About half of the adults in the United States are living with hypertension, or high blood pressure, but many have no idea. With high blood pressure, you don’t usually have any symptoms at all. You feel fine, yet your health is at grave risk.
The expert providers at Heart & Vascular Institute can help you understand what your blood pressure reading means and, if necessary, get your hypertension under control.
In this post, we examine why it’s important to treat high blood pressure even if you feel okay and describe some of the risks associated with this common but dangerous condition.
Your blood pressure consists of two numbers, one “over” another. For example, normal blood pressure is 120 or lower over 80 or lower.
The top number is your systolic blood pressure, which is the amount of force on the walls of your arteries when your heart beats. The second number is your diastolic blood pressure, and that’s the amount of force on the walls of your arteries between beats.
Your heart is a pump, and with each pump the blood pushes harder against your arteries, so that’s why the top number is always higher than the bottom number.
Primary hypertension doesn’t have an identifiable cause, and tends to develop slowly over the course of many years. Secondary hypertension is caused by something else — like sleep apnea, certain medications, or kidney disease.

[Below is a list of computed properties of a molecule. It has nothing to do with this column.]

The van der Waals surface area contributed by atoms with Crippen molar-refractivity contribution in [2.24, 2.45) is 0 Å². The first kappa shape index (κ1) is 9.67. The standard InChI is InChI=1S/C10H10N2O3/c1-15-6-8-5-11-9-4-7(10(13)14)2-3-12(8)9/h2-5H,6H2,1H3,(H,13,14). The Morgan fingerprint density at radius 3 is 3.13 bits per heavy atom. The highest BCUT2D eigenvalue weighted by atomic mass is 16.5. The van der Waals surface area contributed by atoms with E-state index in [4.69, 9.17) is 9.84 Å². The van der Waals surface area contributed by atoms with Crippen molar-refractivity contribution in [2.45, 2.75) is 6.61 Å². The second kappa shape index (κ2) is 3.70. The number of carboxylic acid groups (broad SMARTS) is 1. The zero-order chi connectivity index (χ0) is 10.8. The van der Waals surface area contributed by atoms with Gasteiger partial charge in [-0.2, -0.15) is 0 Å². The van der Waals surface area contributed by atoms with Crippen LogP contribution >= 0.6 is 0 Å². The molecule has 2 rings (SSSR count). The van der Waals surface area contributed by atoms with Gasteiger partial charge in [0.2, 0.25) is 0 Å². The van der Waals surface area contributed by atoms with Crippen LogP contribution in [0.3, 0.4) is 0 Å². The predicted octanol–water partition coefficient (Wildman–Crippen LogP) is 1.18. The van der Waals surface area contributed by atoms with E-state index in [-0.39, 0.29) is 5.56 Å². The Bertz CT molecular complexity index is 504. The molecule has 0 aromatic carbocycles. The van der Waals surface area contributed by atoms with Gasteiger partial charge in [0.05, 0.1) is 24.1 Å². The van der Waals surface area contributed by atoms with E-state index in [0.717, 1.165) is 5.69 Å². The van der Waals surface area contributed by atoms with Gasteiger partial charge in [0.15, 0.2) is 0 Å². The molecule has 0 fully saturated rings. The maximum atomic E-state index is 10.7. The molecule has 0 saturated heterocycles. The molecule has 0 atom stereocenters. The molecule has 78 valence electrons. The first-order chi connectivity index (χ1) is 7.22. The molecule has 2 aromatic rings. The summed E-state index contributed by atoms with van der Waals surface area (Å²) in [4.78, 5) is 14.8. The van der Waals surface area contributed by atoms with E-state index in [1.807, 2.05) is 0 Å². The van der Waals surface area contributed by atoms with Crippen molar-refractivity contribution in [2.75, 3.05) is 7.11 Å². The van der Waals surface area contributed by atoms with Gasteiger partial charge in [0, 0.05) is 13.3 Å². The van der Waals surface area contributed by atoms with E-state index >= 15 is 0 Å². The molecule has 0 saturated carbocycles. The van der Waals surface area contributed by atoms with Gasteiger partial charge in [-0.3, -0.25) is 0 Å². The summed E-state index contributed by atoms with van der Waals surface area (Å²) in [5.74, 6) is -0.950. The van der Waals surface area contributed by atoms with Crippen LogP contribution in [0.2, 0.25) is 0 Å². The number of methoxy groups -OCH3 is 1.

Some risk factors make it more likely for you to have high blood pressure. Your risk increases with age, and people with African heritage seem to be at greater risk. Being sedentary or overweight increases the likelihood of high blood pressure.
Your diet is important as well. People who eat too much salt or not enough potassium have increased risk. Drinking too much alcohol is also associated with hypertension.
Without treatment, high blood pressure can cause serious problems, like a heart attack or stroke. Aneurysm, heart failure, and kidney disease are also potential issues when your blood vessels are damaged due to hypertension.
Other health concerns include metabolic syndrome, which is a complex group of disorders that can lead to diabetes, heart disease, or stroke. Issues with memory can happen because of hypertension, and so can dementia.
One of the first and most important steps you can take in lowering your blood pressure is to make a few lifestyle modifications. If you smoke, quit. Evaluate your diet to make sure it’s nutritious, varied, and low sodium.
Talk to your doctor about exercise. You can begin with something as simple as walking a few times a week. If you’re overweight, aim to reach a healthy weight.
You may need medication to help lower your blood pressure, reduce fluid buildup, and make your blood vessels more flexible. You may need to monitor your blood pressure at home, over time.
If you have risk factors or you haven’t had your blood pressure checked in a while, schedule an appointment at one of our three convenient Heart & Vascular Institute locations in Dearborn, Detroit, or Southfield, Michigan.